We need to determine which boarders
left without notice prior to that date.

Looking for wayward
boarding-house tenants?

Now, there's a bloody
needle in a haystack.

George, check with Mrs Caruso.

See if she has a good memory
of past boarders.

- Sir, will do.
- Oh, and, sir,

I'm bringing Lydia down to the station.

What for? She can't tell you anything.

Perhaps she can communicate
in other ways.

Our small street is
the only world she knows.

Without any features on the figures,
how does she know who belongs where?

She has an order in her head.

Maybe it's the way she dresses each one,
I don't know.

Do your neighbours know
how talented your sister is?

No, they ignore her, at best.

Some complain of
her walking up and down the street,

but God knows she doesn't disturb
anyone. She hasn't talked in 25 years.

She spoke as a child?

Yeah, she seemed normal
for the first year or so,

and then she gradually withdrew.

She hasn't uttered a word since.

No doctor could provide an explanation,

and my parents went to their graves
not knowing what was wrong.

When did she add the detail
of the gunman to the model?

I don't know.

I never noticed the figure
until you showed me.

And it just shocks me to think
that image was in her head.

It's all right, my dear. It's all right.

It's all right, my dear. It's all right.

It's all right.
Let's pick up those chess pieces.

It's all right, it's all right.
Let's pick these up.

That's it,
let's pick up these chess pieces.

You see, there you go,
Lydia, everything is fine.

Everything is fine.

That's it.

She likes simple tasks. They calm her.

That's it.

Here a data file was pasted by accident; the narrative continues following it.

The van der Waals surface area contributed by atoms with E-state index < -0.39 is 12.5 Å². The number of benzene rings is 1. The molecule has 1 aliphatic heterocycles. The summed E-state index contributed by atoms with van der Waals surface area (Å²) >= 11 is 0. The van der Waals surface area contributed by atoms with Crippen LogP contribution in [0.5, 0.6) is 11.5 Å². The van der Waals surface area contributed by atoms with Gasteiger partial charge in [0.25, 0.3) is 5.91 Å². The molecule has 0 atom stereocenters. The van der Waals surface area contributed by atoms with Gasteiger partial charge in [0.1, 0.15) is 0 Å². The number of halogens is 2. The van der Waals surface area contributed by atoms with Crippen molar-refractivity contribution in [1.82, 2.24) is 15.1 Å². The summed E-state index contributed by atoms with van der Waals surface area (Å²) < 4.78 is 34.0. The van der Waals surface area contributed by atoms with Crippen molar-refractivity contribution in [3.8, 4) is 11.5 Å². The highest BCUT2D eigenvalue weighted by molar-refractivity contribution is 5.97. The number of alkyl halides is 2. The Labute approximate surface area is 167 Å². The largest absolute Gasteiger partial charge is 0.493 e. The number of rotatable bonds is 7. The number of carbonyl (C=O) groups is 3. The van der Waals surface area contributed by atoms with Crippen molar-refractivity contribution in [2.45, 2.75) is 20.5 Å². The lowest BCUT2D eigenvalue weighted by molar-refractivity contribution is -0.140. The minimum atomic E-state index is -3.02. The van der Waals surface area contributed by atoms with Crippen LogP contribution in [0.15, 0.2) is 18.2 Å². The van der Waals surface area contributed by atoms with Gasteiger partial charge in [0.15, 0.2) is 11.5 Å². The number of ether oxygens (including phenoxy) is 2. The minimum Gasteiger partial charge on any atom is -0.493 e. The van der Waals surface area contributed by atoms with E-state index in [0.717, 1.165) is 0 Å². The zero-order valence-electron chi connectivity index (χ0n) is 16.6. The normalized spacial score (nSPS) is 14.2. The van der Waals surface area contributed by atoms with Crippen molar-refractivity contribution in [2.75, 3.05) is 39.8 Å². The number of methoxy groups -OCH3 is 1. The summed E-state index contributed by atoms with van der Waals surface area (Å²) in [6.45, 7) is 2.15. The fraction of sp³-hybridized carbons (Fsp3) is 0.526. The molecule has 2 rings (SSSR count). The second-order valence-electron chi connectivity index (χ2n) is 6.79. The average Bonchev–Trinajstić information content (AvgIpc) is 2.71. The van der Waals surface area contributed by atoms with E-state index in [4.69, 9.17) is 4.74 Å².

That's extraordinary.

She's putting back
every piece as it was.

You know, she has excellent recall.

She memorised the game?

That's it. Shh.

It's clear that Lydia is
very sensitive to sudden, loud noises.

Like the gunshot?

Yes, I believe
the gunshot so traumatised her,

that when she made the model,
she recreated the shooting

exactly how she saw
the street, at that moment.

Even though she didn't understand
the meaning of the sound.

That's correct.

So now what? She'll build a model
of the station house at the exact moment

that the two clumsy constables
bumped into one another?

Oh, I don't think so, sir.

Bert was there to calm her
and distract her with the chess pieces.

When the shooting occurred,
she was all alone.

Making the event an even greater trauma.

I believe so.

I still can't fathom Lydia
building this by herself.

Well, sir, it's not without precedent.

Have a look at this.

That's bloody impressive.

This model was built
by James Henry Pullen.

A man believed to be an imbecile
who couldn't hear or speak.

He built it while living
in an English insane asylum.

And you think
Lydia has the same ability?

- So it would seem, sir.
- Hmm.

Can you tap into what she's thinking?

I don't know if anyone can do that, sir.

Well, if your theory's correct, Murdoch,

there may be clues within the model
that you haven't yet seen.

What are you all looking at?

Mrs Caruso
was very helpful, sir.

I have a list of all the tenants who
left the boarding house without notice.



Yes, George?

I'm afraid there are seven of them, sir.

The inspector was right, tracking them
all down will be next to impossible...

Did any of them leave
on or around June 22, 1897?

That's a very specific date, sir.
May I ask why?

George, when was the last time there was
bunting in the streets of Toronto?

Well, I suppose that would be
Queen Victoria's Diamond Jubilee.

Did anyone leave the boarding house
around June 22nd?

Yes, sir.

A Grant Abrahams.

I remember it like it was yesterday.

All of us gathered at the end
of the street to watch the parade.

All except the anti-royalist Abrahams.

He was miserable to the core.
He stayed behind in his room.

And when did you discover he had gone?

He left that night.

Broke a window and stole a carpet.

- A carpet?
- Yes, a good one.

Did you see the broken window
that night?

No, it was the next morning.

It was shattered glass everywhere.

Do you know of anyone
who may have wanted to harm him?

Well, Abrahams did odd jobs
for Mrs Galbraith in number seven

when Mr Galbraith was at work.

Now, I can't say exactly
what those jobs were, Detective,

but when Mr Galbraith found out,
there was a real set-to between the men

right in the middle of the street.

What it is?